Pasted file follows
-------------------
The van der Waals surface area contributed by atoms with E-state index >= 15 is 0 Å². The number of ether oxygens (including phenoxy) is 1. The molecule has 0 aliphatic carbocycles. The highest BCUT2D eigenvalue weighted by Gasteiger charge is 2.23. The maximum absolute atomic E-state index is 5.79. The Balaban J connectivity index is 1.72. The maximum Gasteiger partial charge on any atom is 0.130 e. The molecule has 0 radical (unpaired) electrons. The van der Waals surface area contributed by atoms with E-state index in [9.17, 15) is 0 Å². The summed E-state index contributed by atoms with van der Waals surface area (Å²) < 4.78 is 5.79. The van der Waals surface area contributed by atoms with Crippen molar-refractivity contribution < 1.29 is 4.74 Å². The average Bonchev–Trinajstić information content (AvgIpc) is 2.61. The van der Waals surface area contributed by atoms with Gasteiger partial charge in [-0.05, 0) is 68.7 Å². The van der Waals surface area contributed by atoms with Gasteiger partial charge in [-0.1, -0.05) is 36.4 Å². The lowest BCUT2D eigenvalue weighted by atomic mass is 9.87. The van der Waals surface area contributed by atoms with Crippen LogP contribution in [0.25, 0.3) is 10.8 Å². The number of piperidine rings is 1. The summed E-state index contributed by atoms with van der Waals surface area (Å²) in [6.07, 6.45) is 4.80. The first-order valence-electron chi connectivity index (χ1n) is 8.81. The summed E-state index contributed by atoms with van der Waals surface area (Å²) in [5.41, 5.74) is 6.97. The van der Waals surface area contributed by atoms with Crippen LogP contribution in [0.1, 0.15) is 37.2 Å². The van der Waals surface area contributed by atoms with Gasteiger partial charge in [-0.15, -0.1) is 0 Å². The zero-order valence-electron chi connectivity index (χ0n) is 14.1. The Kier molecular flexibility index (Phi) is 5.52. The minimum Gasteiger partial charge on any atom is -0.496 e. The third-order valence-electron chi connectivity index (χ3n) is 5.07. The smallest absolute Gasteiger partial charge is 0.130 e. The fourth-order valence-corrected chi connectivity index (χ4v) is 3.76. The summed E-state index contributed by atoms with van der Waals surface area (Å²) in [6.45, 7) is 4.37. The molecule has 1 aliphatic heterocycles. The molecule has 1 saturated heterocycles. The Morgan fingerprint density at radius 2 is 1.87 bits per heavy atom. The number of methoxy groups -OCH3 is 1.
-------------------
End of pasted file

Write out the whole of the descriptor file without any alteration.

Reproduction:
The van der Waals surface area contributed by atoms with E-state index >= 15 is 0 Å². The number of ether oxygens (including phenoxy) is 1. The molecule has 0 aliphatic carbocycles. The highest BCUT2D eigenvalue weighted by Gasteiger charge is 2.23. The maximum absolute atomic E-state index is 5.79. The Balaban J connectivity index is 1.72. The maximum Gasteiger partial charge on any atom is 0.130 e. The molecule has 0 radical (unpaired) electrons. The van der Waals surface area contributed by atoms with E-state index in [9.17, 15) is 0 Å². The summed E-state index contributed by atoms with van der Waals surface area (Å²) < 4.78 is 5.79. The van der Waals surface area contributed by atoms with Crippen molar-refractivity contribution < 1.29 is 4.74 Å². The average Bonchev–Trinajstić information content (AvgIpc) is 2.61. The van der Waals surface area contributed by atoms with Gasteiger partial charge in [-0.05, 0) is 68.7 Å². The van der Waals surface area contributed by atoms with Gasteiger partial charge in [-0.1, -0.05) is 36.4 Å². The lowest BCUT2D eigenvalue weighted by atomic mass is 9.87. The van der Waals surface area contributed by atoms with Crippen LogP contribution in [0.25, 0.3) is 10.8 Å². The number of piperidine rings is 1. The summed E-state index contributed by atoms with van der Waals surface area (Å²) in [6.07, 6.45) is 4.80. The first-order valence-electron chi connectivity index (χ1n) is 8.81. The summed E-state index contributed by atoms with van der Waals surface area (Å²) in [5.41, 5.74) is 6.97. The van der Waals surface area contributed by atoms with Crippen LogP contribution in [0.1, 0.15) is 37.2 Å². The van der Waals surface area contributed by atoms with Gasteiger partial charge in [-0.15, -0.1) is 0 Å². The zero-order valence-electron chi connectivity index (χ0n) is 14.1. The Kier molecular flexibility index (Phi) is 5.52. The minimum Gasteiger partial charge on any atom is -0.496 e. The third-order valence-electron chi connectivity index (χ3n) is 5.07. The smallest absolute Gasteiger partial charge is 0.130 e. The fourth-order valence-corrected chi connectivity index (χ4v) is 3.76. The summed E-state index contributed by atoms with van der Waals surface area (Å²) in [6.45, 7) is 4.37. The molecule has 1 aliphatic heterocycles. The molecule has 1 saturated heterocycles. The Morgan fingerprint density at radius 2 is 1.87 bits per heavy atom. The number of methoxy groups -OCH3 is 1.